While Borrello cited the negotiations with the Seneca Nation as his motivation for this legislation, it would not sunset after those negotiations are complete. Barring amendment or repeal, it would add a permanent step to the compact process in New York should it become law. That step would be a comptroller review.
What is the comptroller?
In New York, the state comptroller is an elected official who functions as part of the state’s executive branch of government. That official is responsible for oversight of the entire state government in terms of limiting fraudulent or wasteful spending. Additionally, the comptroller manages the pension fund for New York state employees.
The current occupant of the position is Thomas P. DiNapoli. DiNapoli first took office in 2007 when the state legislature voted him in to fill a vacancy. Since then, DiNapoli has won statewide reelection to the post four times.
The language of the bill lends itself to the comptroller’s duties well. It is indeed well within the comptroller’s powers to review any government action for proper procedures and the impact of outside influences.
There has been nothing to stop DiNapoli or any of his predecessors from undertaking such a review of any gaming compact, though. S7502 would simply require DiNapoli and others to follow him to do so. At this time, DiNapoli has no comment on S7502. DiNapoli does have some experience in evaluating situations related to gambling, though.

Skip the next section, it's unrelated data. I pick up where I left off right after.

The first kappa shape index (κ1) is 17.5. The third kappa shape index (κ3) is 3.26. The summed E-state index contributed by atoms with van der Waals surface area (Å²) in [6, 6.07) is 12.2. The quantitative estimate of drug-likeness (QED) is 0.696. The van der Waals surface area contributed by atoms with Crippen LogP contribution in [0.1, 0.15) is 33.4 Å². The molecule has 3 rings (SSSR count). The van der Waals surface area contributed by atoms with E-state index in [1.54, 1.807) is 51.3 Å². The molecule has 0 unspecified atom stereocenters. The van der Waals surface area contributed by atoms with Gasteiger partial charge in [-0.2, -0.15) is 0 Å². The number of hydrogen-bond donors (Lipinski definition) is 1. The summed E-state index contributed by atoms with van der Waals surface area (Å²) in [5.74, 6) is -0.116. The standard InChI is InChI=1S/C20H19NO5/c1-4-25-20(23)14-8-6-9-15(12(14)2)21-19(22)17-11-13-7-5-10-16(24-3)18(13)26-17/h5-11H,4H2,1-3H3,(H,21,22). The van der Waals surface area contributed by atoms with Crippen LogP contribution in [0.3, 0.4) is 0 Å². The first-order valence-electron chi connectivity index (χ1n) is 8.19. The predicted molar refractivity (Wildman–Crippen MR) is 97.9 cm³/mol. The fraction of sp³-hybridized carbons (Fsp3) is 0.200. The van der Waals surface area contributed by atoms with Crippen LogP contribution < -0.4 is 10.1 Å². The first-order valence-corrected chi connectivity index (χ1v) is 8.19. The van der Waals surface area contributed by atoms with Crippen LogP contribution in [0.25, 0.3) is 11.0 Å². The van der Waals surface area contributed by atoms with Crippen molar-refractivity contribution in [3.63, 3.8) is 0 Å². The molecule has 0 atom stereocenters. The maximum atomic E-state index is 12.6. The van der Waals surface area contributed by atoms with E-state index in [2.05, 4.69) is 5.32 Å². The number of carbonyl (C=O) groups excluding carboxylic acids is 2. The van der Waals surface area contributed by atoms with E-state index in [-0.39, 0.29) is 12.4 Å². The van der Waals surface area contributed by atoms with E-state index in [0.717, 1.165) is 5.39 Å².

In November 2020, DiNapoli released a report on the revenue the state makes from gaming compared to the resources it devotes to deter and treat compulsive gambling. In 2021, DiNapoli stated that the state’s four commercial casinos owed New York millions in unpaid oversight fees.
Regardless of the suitability of the office and DiNapoli, there are questions about the necessity of a further review.
Gaming compacts already undergo significant inspection
Part of the reason why tribal gaming compacts can take years to complete is the review process. Currently, final approval necessitates no less than four stages of review. The current process in simple terms includes:
- Negotiations between tribal gaming authorities and the governor, as required by the New York Constitution
- Review and concurrence from the New York legislature
- Ratification by members of the appropriate Indigenous Peoples Group(s)
- Review and certification by the US Department of the Interior’s Bureau of Indian Affairs (BIA)
- Final review and approval from the governor and the tribal authorities
At some stage, the current process addresses all the concerns that Borrello mentioned. The legislature already provides a check against the governor’s authority. Failing that, such compacts cannot become final until the BIA and the members of the respective tribe(s) give their consent as well.
The bill states that a compact agreement could not be submitted to the BIA until the comptroller reviews it. It gives the comptroller thirty days from receipt to provide its analysis. While that measure would limit delays, there are still uncertainties. For instance, it’s unclear whether tribes would delay local ratification votes until comptroller reviews are complete.
Since negotiations on the compact with the Seneca Nation are underway, the bigger question could be whether those will close before the legislature in Albany takes any action on this bill. If that proves the case, this proposal might never see any action.